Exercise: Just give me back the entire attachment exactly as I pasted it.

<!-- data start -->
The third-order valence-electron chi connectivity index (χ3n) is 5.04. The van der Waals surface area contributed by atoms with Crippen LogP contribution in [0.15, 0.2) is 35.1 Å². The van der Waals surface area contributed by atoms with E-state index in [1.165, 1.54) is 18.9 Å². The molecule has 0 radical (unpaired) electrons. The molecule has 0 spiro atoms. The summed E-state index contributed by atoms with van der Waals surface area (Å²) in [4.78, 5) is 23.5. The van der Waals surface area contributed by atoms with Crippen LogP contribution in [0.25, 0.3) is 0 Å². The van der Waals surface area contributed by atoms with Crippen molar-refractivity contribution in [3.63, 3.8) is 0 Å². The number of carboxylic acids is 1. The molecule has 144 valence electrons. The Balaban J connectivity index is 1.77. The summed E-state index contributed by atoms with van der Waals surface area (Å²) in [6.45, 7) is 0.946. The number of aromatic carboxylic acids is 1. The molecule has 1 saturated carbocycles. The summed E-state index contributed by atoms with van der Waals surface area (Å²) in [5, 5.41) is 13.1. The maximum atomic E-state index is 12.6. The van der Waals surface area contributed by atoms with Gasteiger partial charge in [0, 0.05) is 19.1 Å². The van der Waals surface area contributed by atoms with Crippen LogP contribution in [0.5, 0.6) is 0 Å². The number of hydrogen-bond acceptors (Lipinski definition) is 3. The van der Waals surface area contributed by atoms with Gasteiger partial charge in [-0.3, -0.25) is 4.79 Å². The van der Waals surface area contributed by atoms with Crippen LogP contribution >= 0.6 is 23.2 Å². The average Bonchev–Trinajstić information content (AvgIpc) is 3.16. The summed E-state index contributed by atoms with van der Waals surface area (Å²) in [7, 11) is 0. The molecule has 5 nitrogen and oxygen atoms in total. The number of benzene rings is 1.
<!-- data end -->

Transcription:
The third-order valence-electron chi connectivity index (χ3n) is 5.04. The van der Waals surface area contributed by atoms with Crippen LogP contribution in [0.15, 0.2) is 35.1 Å². The van der Waals surface area contributed by atoms with E-state index in [1.165, 1.54) is 18.9 Å². The molecule has 0 radical (unpaired) electrons. The molecule has 0 spiro atoms. The summed E-state index contributed by atoms with van der Waals surface area (Å²) in [4.78, 5) is 23.5. The van der Waals surface area contributed by atoms with Crippen LogP contribution in [0.25, 0.3) is 0 Å². The van der Waals surface area contributed by atoms with Crippen molar-refractivity contribution in [3.63, 3.8) is 0 Å². The number of carboxylic acids is 1. The molecule has 144 valence electrons. The Balaban J connectivity index is 1.77. The summed E-state index contributed by atoms with van der Waals surface area (Å²) in [6.45, 7) is 0.946. The number of aromatic carboxylic acids is 1. The molecule has 1 saturated carbocycles. The summed E-state index contributed by atoms with van der Waals surface area (Å²) in [5, 5.41) is 13.1. The maximum atomic E-state index is 12.6. The van der Waals surface area contributed by atoms with Gasteiger partial charge in [0, 0.05) is 19.1 Å². The van der Waals surface area contributed by atoms with Crippen LogP contribution in [0.5, 0.6) is 0 Å². The number of hydrogen-bond acceptors (Lipinski definition) is 3. The van der Waals surface area contributed by atoms with Gasteiger partial charge in [-0.3, -0.25) is 4.79 Å². The van der Waals surface area contributed by atoms with Crippen LogP contribution >= 0.6 is 23.2 Å². The average Bonchev–Trinajstić information content (AvgIpc) is 3.16. The summed E-state index contributed by atoms with van der Waals surface area (Å²) in [7, 11) is 0. The molecule has 5 nitrogen and oxygen atoms in total. The number of benzene rings is 1.